We have received two public comments, in addition to some input I received from the breeder user group who is supportive of this proposal. Again, they did want to qualify the term compliance by stating "substantial compliance" and so with that, they're supportive of this proposal. Of the two comments we received, one was in favor, one was in opposition; but the comments that accompanied the opposing view was -- really were not germane to this proposal. He was opposed to the practice of deer breeding altogether.


And so that concludes my presentation, and I'll be glad to entertain any questions you might have.



Singeltary Submission TAHC on CWD rule proposal


Saturday, July 07, 2012


TEXAS Animal Health Commission Accepting Comments on Chronic Wasting Disease Rule Proposal


Considering the seemingly high CWD prevalence rate in the Sacramento and Hueco Mountains of New Mexico, CWD may be well established in the population and in the environment in Texas at this time.



Media Contacts:


Steve Lightfoot, TPWD, 512-389-4701, steve.lightfoot@tpwd.state.tx.us


Yvonne "Bonnie" Ramirez, TAHC, 512-719-0710, bonnie.ramirez@tahc.state.tx.us




July 10, 2012


Chronic Wasting Disease Detected in Far West Texas


AUSTIN -- Samples from two mule deer recently taken in far West Texas have been confirmed positive for Chronic Wasting Disease (CWD). These are the first cases of CWD detected in Texas deer. Wildlife officials believe the event is currently isolated in a remote part of the state near the New Mexico border.






Texas Animal Health Commission (TAHC) 2105 Kramer Lane Austin, Texas 78758 1-800-550-8242


TEXAS CHRONIC WASTING DISEASE CWD Four New Positives Found in Trans Pecos


News Release


Media Contact: Steve Lightfoot, 512-389-4701, steve.lightfoot@tpwd.state.tx.us


Feb. 11, 2013


Four New Positives Found in Trans Pecos CWD Surveillance


Disease not discovered outside Containment Zone


AUSTIN – Nearly 300 tissue samples were collected from hunter harvested mule deer from the Trans Pecos ecoregion of far West Texas during the 2012-13 season for Chronic Wasting Disease (CWD) testing. Texas A&M Veterinary Medical Diagnostic Laboratory and National Veterinary Services Laboratories (NVSL) have confirmed CWD in four of those samples. All CWD-positive deer were harvested within the CWD Containment Zone.


SL 2013-02-11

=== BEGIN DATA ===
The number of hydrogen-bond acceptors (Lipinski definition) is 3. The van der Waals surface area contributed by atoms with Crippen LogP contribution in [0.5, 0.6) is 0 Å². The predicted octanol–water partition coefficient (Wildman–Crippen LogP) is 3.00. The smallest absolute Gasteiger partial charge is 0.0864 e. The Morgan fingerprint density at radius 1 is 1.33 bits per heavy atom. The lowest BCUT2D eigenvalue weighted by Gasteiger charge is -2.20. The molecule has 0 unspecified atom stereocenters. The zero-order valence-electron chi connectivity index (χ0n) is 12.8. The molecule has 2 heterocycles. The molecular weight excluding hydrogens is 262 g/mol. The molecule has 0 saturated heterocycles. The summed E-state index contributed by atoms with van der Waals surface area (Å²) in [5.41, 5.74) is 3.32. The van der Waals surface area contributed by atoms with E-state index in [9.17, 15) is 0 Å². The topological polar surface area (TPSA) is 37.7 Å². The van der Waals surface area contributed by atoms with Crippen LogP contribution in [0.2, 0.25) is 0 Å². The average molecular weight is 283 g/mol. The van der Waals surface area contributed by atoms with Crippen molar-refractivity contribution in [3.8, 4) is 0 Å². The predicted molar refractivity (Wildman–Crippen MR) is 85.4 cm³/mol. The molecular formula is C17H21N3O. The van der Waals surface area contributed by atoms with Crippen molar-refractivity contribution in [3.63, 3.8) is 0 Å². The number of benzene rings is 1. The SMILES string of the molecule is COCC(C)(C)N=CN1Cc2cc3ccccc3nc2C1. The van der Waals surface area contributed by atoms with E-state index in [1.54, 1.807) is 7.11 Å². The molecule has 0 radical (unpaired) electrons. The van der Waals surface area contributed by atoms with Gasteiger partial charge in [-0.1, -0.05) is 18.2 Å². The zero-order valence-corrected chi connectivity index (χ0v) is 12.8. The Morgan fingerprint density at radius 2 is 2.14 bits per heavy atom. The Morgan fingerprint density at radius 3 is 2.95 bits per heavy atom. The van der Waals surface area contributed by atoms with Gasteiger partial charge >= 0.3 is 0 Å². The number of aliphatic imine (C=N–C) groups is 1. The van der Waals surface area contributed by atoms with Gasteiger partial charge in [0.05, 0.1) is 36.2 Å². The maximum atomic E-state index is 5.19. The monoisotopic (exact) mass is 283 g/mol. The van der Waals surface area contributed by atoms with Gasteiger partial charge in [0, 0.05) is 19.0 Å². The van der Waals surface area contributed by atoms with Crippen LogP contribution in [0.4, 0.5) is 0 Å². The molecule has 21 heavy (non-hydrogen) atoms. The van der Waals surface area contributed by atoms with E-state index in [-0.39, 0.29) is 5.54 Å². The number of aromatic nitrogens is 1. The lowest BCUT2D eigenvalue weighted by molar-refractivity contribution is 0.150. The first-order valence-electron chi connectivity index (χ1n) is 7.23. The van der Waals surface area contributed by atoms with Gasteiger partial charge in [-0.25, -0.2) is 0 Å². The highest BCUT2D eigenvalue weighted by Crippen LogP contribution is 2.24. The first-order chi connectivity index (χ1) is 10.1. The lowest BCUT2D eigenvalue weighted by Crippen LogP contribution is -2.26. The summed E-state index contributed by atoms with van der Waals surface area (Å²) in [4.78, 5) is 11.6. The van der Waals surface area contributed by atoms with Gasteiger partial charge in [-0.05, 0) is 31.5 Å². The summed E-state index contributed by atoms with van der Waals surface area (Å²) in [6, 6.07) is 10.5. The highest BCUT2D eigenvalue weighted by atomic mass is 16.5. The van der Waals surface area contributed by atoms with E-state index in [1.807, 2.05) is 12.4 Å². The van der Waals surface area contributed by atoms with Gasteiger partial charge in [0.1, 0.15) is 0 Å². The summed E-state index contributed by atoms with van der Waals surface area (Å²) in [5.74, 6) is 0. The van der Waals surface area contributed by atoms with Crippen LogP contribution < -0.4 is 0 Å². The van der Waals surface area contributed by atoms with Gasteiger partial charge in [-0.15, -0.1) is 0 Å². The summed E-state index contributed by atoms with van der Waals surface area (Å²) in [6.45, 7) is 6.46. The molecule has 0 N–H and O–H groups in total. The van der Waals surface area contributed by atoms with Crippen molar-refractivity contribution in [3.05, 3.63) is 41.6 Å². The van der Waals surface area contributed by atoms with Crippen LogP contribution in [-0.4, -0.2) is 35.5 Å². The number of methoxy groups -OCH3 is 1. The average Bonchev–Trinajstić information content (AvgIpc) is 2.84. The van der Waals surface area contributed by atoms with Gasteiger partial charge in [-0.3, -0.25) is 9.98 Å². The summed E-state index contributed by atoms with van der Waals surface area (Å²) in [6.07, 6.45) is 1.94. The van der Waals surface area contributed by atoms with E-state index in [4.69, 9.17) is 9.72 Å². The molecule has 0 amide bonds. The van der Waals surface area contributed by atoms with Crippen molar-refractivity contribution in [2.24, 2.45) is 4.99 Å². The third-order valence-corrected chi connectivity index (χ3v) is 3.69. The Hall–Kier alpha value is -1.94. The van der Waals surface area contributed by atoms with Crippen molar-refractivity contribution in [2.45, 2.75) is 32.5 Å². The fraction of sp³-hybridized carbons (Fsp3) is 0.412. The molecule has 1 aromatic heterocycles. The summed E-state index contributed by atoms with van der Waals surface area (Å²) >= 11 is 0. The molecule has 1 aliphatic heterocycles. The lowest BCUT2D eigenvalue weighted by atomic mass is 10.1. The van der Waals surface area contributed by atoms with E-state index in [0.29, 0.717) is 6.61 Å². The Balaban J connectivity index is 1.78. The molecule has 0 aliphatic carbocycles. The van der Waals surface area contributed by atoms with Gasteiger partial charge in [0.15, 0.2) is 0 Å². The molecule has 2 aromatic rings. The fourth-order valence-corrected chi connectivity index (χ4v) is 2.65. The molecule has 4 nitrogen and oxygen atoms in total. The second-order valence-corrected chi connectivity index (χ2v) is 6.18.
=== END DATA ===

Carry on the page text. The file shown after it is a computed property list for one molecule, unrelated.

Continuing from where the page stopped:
7 MR. BROWN: Madam Chairman, Members, 8 my name is Kirby Brown with the Texas Wildlife 9 Association. We want to thank the Commission and 10 the staff for their efforts in this. And, Madam 11 Chairman, your leadership in this action that's 12 going forward, we appreciate the rapid response, 13 the professionalism and the science being brought 14 to bear on the issue. We think that's all very 15 important. 16 We are continuing to work with the 17 Texas Animal Health Commission on the issue. Our 18 meeting over the next few weeks -- in fact, Monday 19 we have a meeting with Commissioner Wood. And 20 although our membership continues to have real 21 concern about CWD and entry into the wild, we 22 think the voluntary actions that are taking place 23 are proceeding at a rapid pace at this point in 24 time. And we'd like to see that continue. And we 25 believe that's a process, especially with the . 38 1 response that we can get for herd health plans 2 from the Texas Animal Health Commission staff, 3 which is -- they're literally overwhelmed right 4 now with so many issues that they have on their 5 plate. We think this is a good process, we think 6 it's an effective process, and we appreciate your 7 consideration in that regard. So with that, 8 that's all I have to say. Thank you very much. 9 CHAIRMAN IDSAL: After Karl, we have 10 Ellis Gilleland. 11 MR. KINSEL: I second entirely what 12 Kirby just said, but I also wanted to bring it to 13 y'all's attention that the letter is drafted going 14 out to all scientific breeders, all 467, both TWA 15 and TDA have individually drafted that letter. We 16 intend to do that jointly to continue showing our 17 joint support and our joint efforts. As soon as 18 we get clarification from TAHC, that will go as a 19 cover letter on form 0008 of the Texas Animal 20 Health Commission to enroll as many as possible 21 into the program. Thank you. 22 CHAIRMAN IDSAL: We may have some 23 questions. Commissioner Fitzsimons has a question 24 of Mr. Kinsel.